North Korean Soldier Shot While Defecting Via The Demilitarized Zone

A North Korean soldier was shot and injured as he defected to South Korea through the Demilitarized Zone (DMZ), South Korea’s military said earlier today. The soldier was shot and injured by North Korean soldiers but was able to make it through.

The soldier crossed to the South Korean side of the village of Panmunjom, an area where North Korea and South Korea stand face to face. The soldier was taken to a hospital shortly after crossing through the DMZ.

The Demilitarized Zone (DMZ) is 160 miles long but North Koreans rarely attempt to cross to South Korea through this area as it is one of the most heavily guarded places on Earth. There have been numerous incidents over the years in this area and estimates say only a few have crossed through this area in the last 20 years.

Reports say around 1,000 North Koreans escape to South Korea each year but very few attempt to do it through the heavily guarded area. It is actually only the fourth time that a North Korean soldier defects through the DMZ.

A statement released by South Korea’s Joint Chief of Staff, said the soldier made it by passing through the Joint Security Area (JSA) at Panmunjom. The village, which is also a tourist destination, was where the two countries agreed to a truce to end hostilities in 1953. Peace was never agreed to, so the two countries are technically still at war 64 years later. One of the main attractions of the village is the powder blue building where officials from the two countries have met in the past.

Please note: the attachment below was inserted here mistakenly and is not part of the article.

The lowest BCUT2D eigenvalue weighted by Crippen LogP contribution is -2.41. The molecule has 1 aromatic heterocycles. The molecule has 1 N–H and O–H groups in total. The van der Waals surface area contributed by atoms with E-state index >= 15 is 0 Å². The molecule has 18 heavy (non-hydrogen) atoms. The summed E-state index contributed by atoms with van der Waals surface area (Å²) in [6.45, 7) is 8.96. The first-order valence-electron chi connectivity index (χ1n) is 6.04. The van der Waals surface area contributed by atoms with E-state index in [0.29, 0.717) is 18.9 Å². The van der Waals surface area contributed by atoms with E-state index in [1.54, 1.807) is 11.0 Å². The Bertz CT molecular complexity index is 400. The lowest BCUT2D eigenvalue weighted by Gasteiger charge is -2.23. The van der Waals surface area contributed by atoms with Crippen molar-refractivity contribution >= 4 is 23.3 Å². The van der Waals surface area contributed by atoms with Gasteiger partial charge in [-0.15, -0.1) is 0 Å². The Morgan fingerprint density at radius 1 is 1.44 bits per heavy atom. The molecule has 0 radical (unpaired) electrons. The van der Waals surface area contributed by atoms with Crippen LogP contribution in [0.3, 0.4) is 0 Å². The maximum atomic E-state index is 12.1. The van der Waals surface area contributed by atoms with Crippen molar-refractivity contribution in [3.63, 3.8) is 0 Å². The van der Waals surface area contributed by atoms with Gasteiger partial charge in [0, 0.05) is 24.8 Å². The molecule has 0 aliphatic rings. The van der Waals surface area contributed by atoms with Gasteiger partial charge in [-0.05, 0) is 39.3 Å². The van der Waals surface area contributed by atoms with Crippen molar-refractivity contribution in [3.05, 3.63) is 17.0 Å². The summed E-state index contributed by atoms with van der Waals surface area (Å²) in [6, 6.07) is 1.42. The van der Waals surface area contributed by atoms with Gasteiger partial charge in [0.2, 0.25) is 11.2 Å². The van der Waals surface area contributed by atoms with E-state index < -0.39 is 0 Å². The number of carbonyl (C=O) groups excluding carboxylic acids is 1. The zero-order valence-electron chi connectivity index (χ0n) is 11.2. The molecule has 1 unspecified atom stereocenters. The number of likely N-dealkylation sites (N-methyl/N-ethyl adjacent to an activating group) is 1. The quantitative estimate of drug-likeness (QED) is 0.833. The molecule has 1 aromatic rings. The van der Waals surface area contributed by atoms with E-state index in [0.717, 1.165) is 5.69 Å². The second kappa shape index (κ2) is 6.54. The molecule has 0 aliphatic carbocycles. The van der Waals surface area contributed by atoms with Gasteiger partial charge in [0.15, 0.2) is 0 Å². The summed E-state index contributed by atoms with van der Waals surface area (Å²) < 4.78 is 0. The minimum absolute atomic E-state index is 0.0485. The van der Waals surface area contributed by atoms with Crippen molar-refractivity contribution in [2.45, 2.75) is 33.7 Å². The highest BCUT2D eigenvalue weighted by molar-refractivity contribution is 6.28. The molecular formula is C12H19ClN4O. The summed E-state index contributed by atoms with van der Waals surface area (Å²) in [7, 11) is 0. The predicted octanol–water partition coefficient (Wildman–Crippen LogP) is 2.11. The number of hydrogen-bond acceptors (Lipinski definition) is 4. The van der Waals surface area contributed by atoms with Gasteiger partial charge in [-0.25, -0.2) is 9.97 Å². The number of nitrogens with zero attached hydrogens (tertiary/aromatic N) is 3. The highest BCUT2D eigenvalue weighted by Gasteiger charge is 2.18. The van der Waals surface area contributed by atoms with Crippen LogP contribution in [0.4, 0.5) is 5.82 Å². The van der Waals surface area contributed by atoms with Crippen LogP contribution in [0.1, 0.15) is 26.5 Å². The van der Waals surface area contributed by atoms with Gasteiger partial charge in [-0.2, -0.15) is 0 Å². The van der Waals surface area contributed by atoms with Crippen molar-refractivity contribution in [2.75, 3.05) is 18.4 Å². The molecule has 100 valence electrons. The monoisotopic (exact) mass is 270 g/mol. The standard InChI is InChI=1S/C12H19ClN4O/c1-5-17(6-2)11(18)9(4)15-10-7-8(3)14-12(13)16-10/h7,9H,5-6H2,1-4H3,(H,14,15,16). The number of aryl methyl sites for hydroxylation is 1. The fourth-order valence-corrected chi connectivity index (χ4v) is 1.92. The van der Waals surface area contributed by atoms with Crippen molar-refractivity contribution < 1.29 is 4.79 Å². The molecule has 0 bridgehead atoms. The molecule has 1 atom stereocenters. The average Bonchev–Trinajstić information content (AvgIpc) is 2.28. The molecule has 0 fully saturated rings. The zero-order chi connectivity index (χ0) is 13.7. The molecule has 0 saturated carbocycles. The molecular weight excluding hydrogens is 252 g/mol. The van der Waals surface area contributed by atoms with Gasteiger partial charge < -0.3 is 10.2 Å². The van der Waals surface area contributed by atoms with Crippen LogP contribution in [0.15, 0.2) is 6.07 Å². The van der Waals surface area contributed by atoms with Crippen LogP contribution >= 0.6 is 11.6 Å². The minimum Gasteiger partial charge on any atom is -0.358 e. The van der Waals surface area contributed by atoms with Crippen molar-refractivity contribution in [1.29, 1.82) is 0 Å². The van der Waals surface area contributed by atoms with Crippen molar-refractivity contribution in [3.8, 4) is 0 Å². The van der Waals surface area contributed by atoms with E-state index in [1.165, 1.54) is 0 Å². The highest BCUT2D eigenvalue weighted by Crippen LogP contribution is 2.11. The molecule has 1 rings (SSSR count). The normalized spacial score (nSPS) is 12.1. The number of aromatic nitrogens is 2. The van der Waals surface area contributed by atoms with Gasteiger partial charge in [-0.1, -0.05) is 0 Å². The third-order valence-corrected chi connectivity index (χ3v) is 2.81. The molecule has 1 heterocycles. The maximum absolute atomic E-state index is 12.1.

The strip of land separating the two countries is one of the most heavily armed places in the world. The statement added that the soldier crossed from a North Korea post towards the Freedom House. He was shot at by North Korean soldiers as he crossed and was hit in the arm and shoulder. The soldier was hospitalized early Monday.

South Korean media reported that this is the first defection across the DMZ since 2007. The previous defection happened in 1998.

The majority of the defections happen through other routes. Most North Koreans escape via China, a border that is less protected than the DMZ. Numbers from South Korean officials recently revealed that in the first eight months of the year, 780 North Koreans had escaped to South Korea.